This week, we’ve seen stories come across hailing 3 million plays of a show in one month a hit (KateModern) and 2 million views in three months for a whole site a success (Slate V). It begs the question: When is online content considered a hit? […]

This week, we’ve seen stories come across hailing 3 million plays of a show in one month a hit (KateModern) and 2 million views in three months for a whole site a success (Slate V). It begs the question: When is online content considered a hit? When should it be considered a hit?

Even with all the fetishization of the long tail these days, it’s important to remember that entertainment (and therefore online video entertainment) is a hit-driven business. People flock to hits, advertisers flock to people.

But agreeing on criteria is not so easy. The easiest measuring stick is, of course, the play count. But since content online never really goes away, does it matter if it takes a week or a month to reach a million plays?

I’m not gonna lie. I don’t have the definitive answer. But I want to kick-start the discussion. I spoke with a number of online video pros — including the folks at Funny or Die, Revver, JibJab, and Heavy — to get some basic numbers and their take on what makes a hit.

FunnyorDie.com made waves earlier this year with Will Ferrell’s The Landlord, racking up more than 45 million plays in the five months since it launched.

The Landlord

Amy Rhodes, productiion manager for Funny or Die, said she realizes that not every piece of content they launch will do those numbers. “For a celebrity-driven video, 100,000 plays in the first week is good,” she said. “User-submitted videos may take longer, but if they reach 100,000, they are considered ‘immortal.'”

But that’s not all Rhodes looks at. “If a piece gets rated a four or a five, that’s considered a hit, as well as how many times it was forwarded and where it gets embedded,” she said.

A Revver spokesperson said that a video is considered a hit if it reaches more than 100,000 views in a day. At that rate, the piece will peak around 400,000 to 500,000 plays and then level off.

JibJab, creators of This Land (more than 80 million plays), considers three million plays in the first week a hit. Five million is preferred, but co-founder Gregg Spiridellis said he’ll settle for 1.5 million. “It’s also important to see…how much offline media exposure does it get.” Easy for him to say, JibJab’s premiered ten videos on The Tonight Show with Jay Leno.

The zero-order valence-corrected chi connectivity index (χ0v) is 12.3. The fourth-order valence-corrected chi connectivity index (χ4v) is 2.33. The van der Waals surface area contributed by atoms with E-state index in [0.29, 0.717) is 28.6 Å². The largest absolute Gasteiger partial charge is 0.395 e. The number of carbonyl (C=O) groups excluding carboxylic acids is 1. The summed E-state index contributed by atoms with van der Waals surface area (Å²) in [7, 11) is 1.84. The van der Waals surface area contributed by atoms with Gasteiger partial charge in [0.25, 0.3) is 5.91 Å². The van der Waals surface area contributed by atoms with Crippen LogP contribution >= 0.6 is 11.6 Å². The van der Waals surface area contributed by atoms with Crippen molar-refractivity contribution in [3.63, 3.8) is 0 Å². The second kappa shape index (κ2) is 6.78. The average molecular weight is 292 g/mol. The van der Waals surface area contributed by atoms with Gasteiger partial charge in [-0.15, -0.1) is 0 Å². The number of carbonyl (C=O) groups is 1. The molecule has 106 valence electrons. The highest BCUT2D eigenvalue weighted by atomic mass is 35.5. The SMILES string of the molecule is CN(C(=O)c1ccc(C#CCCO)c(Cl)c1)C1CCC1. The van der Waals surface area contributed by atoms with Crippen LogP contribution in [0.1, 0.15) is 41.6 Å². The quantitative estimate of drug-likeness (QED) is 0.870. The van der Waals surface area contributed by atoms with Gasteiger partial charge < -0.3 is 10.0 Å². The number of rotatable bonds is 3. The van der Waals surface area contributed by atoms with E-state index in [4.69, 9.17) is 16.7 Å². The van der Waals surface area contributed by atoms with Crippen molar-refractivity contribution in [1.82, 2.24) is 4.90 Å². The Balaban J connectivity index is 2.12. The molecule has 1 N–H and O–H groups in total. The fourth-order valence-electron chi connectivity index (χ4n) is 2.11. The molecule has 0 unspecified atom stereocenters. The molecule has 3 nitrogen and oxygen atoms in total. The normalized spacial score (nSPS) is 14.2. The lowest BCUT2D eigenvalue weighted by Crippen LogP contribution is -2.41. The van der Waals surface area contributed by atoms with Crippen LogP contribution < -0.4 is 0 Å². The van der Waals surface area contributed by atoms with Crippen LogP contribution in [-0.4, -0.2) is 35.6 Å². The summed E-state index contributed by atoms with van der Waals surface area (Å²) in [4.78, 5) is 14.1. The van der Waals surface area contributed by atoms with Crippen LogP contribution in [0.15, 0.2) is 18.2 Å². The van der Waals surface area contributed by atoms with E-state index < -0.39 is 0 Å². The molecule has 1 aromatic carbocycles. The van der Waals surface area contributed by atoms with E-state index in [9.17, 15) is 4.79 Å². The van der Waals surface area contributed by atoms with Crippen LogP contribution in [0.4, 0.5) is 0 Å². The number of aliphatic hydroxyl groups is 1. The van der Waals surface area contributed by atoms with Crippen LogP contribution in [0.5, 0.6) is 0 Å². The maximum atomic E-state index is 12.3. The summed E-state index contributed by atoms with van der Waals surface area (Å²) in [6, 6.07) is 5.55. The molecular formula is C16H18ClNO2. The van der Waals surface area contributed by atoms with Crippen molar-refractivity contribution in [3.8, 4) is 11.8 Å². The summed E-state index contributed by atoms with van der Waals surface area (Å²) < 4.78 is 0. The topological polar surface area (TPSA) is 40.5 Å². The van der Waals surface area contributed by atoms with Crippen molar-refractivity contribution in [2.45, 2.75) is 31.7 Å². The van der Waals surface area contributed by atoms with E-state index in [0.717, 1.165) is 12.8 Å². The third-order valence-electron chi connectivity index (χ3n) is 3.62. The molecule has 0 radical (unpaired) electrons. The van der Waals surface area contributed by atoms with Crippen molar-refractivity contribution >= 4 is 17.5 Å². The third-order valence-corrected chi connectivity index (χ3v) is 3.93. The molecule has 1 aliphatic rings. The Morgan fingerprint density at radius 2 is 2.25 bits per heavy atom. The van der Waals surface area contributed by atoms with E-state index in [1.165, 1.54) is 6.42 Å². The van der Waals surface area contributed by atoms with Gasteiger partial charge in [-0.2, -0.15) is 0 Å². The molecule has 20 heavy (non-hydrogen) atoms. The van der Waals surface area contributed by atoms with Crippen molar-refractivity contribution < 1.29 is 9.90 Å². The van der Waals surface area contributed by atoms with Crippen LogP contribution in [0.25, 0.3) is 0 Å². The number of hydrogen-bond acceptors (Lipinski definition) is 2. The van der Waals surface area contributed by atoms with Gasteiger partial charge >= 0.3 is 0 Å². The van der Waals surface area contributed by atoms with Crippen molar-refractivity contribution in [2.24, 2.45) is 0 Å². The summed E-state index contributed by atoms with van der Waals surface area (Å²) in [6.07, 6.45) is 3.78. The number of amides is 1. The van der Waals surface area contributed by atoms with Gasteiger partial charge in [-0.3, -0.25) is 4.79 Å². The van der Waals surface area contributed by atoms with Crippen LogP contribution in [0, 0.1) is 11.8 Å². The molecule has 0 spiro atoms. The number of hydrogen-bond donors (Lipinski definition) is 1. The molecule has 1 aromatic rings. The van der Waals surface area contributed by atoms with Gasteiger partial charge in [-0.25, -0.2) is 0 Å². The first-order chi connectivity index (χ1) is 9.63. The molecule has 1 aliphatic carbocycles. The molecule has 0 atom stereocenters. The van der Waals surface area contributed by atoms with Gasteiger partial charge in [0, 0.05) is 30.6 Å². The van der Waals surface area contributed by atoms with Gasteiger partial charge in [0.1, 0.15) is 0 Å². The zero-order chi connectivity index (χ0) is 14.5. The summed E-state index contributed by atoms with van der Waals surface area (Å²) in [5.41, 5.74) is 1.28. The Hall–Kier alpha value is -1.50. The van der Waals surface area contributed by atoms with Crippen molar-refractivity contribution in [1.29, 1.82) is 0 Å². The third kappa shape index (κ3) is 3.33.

Jason Marks, VP of programming and development for Heavy.com, doesn’t necessarily believe in big numbers right off the bat. While he pegs a hit at 100,000 plays, Marks said he recognizes that, “It’s not like TV. Longevity is so strange. The third time a piece goes around our site is when it could take off.”

Marks also said he looks more to the smaller, repeat viewers. “For me, I’d much rather get a core audience and keep them coming back,” he explained. Heavy’s anime-spoof series Kung Fu Jimmy Chow draws roughly 50,000 viewers, but, “That 50,000 is out there writing about it,” Marks noted. “Then you know that they’re attached. It’s not an empty view that might not even watch the whole piece, and not return.”

From these discussions, it looks like video sites are gravitating to the 100,000 number — which is at least a number. But everyone recognizes it’s not the only number, and it’s just a starting point.

What do you think? When is an online hit a hit? Is it at 100,000 or one million? One week or one year?

  1. Our measure of a “hit” is number of active subscribers to a show. Active Subscribers = return visitors / audience members.

    A hit can be as low as 10,000 active subscribers. If you receive 1 show subscriber for every 200 views, a hit show needs 2,000,000 views across all of their videos to be considered a hit. Then, we take into the “active” versus dead/non-returning subscribers by tracking views of show subscribers.